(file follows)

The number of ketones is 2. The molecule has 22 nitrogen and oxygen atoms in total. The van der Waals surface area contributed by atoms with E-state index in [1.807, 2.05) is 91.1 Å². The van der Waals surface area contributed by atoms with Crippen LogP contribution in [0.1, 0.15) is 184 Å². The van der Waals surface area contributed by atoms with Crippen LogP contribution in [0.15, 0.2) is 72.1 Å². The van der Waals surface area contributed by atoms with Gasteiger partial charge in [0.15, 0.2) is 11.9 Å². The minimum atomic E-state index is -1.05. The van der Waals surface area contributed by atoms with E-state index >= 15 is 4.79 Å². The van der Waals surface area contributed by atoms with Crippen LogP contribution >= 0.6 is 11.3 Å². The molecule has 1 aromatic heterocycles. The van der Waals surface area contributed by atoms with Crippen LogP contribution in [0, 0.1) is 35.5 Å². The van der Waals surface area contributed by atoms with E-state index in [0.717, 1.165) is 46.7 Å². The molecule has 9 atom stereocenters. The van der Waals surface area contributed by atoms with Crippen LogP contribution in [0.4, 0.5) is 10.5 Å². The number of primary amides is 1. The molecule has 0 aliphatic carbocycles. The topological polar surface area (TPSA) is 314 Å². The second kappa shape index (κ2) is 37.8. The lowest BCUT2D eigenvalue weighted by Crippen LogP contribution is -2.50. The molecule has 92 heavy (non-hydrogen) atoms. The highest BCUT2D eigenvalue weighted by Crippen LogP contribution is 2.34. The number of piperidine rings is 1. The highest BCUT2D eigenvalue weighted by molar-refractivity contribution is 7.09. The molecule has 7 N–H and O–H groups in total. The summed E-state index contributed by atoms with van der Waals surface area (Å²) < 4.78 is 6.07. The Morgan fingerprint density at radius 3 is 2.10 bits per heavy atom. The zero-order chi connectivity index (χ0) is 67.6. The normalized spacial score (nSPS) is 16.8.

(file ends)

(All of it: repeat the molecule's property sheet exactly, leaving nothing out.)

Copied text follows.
The number of ketones is 2. The molecule has 22 nitrogen and oxygen atoms in total. The van der Waals surface area contributed by atoms with E-state index in [1.807, 2.05) is 91.1 Å². The van der Waals surface area contributed by atoms with Crippen LogP contribution in [0.1, 0.15) is 184 Å². The van der Waals surface area contributed by atoms with Crippen LogP contribution in [0.15, 0.2) is 72.1 Å². The van der Waals surface area contributed by atoms with Gasteiger partial charge in [0.15, 0.2) is 11.9 Å². The minimum atomic E-state index is -1.05. The van der Waals surface area contributed by atoms with E-state index >= 15 is 4.79 Å². The van der Waals surface area contributed by atoms with Crippen LogP contribution >= 0.6 is 11.3 Å². The molecule has 1 aromatic heterocycles. The van der Waals surface area contributed by atoms with Crippen LogP contribution in [0, 0.1) is 35.5 Å². The van der Waals surface area contributed by atoms with E-state index in [0.717, 1.165) is 46.7 Å². The molecule has 9 atom stereocenters. The van der Waals surface area contributed by atoms with Crippen LogP contribution in [0.4, 0.5) is 10.5 Å². The number of primary amides is 1. The molecule has 0 aliphatic carbocycles. The topological polar surface area (TPSA) is 314 Å². The second kappa shape index (κ2) is 37.8. The lowest BCUT2D eigenvalue weighted by Crippen LogP contribution is -2.50. The molecule has 92 heavy (non-hydrogen) atoms. The highest BCUT2D eigenvalue weighted by Crippen LogP contribution is 2.34. The number of piperidine rings is 1. The highest BCUT2D eigenvalue weighted by molar-refractivity contribution is 7.09. The molecule has 7 N–H and O–H groups in total. The summed E-state index contributed by atoms with van der Waals surface area (Å²) < 4.78 is 6.07. The Morgan fingerprint density at radius 3 is 2.10 bits per heavy atom. The zero-order chi connectivity index (χ0) is 67.6. The normalized spacial score (nSPS) is 16.8.